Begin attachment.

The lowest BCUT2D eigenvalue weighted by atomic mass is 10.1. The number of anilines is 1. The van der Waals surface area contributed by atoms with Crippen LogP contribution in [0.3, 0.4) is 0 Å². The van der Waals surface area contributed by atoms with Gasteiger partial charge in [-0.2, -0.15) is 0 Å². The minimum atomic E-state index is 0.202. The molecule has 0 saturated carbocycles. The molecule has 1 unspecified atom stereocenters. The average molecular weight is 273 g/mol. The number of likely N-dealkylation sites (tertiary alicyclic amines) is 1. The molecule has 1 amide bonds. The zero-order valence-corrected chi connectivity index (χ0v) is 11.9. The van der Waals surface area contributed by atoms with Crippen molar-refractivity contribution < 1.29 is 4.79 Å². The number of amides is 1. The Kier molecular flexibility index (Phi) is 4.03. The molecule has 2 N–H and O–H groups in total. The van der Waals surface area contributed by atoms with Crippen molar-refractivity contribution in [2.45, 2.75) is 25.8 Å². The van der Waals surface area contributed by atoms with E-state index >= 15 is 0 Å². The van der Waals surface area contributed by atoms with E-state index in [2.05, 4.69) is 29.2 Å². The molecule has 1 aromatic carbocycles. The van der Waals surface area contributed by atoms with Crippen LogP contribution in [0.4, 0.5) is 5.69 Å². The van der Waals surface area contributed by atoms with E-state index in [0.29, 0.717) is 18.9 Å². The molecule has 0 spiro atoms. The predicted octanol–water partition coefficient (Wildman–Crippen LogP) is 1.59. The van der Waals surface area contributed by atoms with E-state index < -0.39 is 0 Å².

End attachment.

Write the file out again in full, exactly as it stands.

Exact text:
The lowest BCUT2D eigenvalue weighted by atomic mass is 10.1. The number of anilines is 1. The van der Waals surface area contributed by atoms with Crippen LogP contribution in [0.3, 0.4) is 0 Å². The van der Waals surface area contributed by atoms with Gasteiger partial charge in [-0.2, -0.15) is 0 Å². The minimum atomic E-state index is 0.202. The molecule has 0 saturated carbocycles. The molecule has 1 unspecified atom stereocenters. The average molecular weight is 273 g/mol. The number of likely N-dealkylation sites (tertiary alicyclic amines) is 1. The molecule has 1 amide bonds. The zero-order valence-corrected chi connectivity index (χ0v) is 11.9. The van der Waals surface area contributed by atoms with Crippen molar-refractivity contribution < 1.29 is 4.79 Å². The number of amides is 1. The Kier molecular flexibility index (Phi) is 4.03. The molecule has 2 N–H and O–H groups in total. The van der Waals surface area contributed by atoms with Crippen molar-refractivity contribution in [2.45, 2.75) is 25.8 Å². The van der Waals surface area contributed by atoms with E-state index >= 15 is 0 Å². The van der Waals surface area contributed by atoms with E-state index in [2.05, 4.69) is 29.2 Å². The molecule has 1 aromatic carbocycles. The van der Waals surface area contributed by atoms with Crippen LogP contribution in [0.4, 0.5) is 5.69 Å². The van der Waals surface area contributed by atoms with E-state index in [0.29, 0.717) is 18.9 Å². The molecule has 0 spiro atoms. The predicted octanol–water partition coefficient (Wildman–Crippen LogP) is 1.59. The van der Waals surface area contributed by atoms with E-state index < -0.39 is 0 Å².